Organizers hesitate to call incident a 'hate crime' until more evidence is revealed
San Antonians organized a vigil for peace
As a result of a shooting that killed 19 year old Mollie Olgin and seriously injured her girlfriend, 18 year old Kristine Chapa, San Antonians organized a vigil for peace.
"When you hear the story," said Angela Bornacelli, "you hear from friends, what's really going on, they're two individuals and they should be treated as that."
Bornacelli hosted the vigil because her nephew, Jeremiah Mata, knew Chapa personally. She strongly believes people should view the story as a crime against the girls, and not because they were a lesbian couple.
She wants to know more before calling it a hate crime.Mata has known Chapa since the 6th grade. They just graduated from Sinton High School, near Portland, together."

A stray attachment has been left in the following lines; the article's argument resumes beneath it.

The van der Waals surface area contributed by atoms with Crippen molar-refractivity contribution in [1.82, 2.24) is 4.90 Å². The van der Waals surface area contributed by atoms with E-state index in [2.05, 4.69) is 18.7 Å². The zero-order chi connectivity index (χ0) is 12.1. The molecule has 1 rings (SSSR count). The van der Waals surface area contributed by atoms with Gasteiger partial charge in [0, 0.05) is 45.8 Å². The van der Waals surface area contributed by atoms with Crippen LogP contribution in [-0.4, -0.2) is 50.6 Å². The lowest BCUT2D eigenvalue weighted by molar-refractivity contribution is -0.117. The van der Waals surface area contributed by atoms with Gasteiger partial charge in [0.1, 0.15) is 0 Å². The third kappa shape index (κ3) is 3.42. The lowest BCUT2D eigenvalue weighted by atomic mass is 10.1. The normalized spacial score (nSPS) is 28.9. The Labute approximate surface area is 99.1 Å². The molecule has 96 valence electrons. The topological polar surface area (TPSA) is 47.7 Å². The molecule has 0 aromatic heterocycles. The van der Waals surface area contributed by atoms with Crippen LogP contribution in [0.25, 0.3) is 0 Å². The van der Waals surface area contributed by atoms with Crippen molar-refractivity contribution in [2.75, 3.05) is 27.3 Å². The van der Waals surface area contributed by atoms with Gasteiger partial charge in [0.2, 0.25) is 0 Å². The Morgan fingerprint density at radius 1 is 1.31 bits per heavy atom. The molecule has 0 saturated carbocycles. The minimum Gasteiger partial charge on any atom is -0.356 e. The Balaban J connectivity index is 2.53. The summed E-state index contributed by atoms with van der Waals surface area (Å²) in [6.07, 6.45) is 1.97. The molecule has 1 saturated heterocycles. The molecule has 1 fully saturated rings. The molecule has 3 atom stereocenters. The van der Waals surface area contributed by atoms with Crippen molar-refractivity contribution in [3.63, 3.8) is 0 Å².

I don't want to say it's a hate crime," he said. "As a gay male, I have gone out there with my boyfriend and we've never been targeted."
Following a moment of silence, people participated in a moment of noise to stand up against violence.
"I'm just glad everyone's out here to support her," said Mata. "Not that they were a lesbian couple," he continued. "We're coming together as a community to celebrate their life and we're just here to support."
A representative from San Antonio's P.E.A.C.E Initiative said if anyone is dealing with violence, they don't have to go through it alone. Call 210-533-2729 for help.
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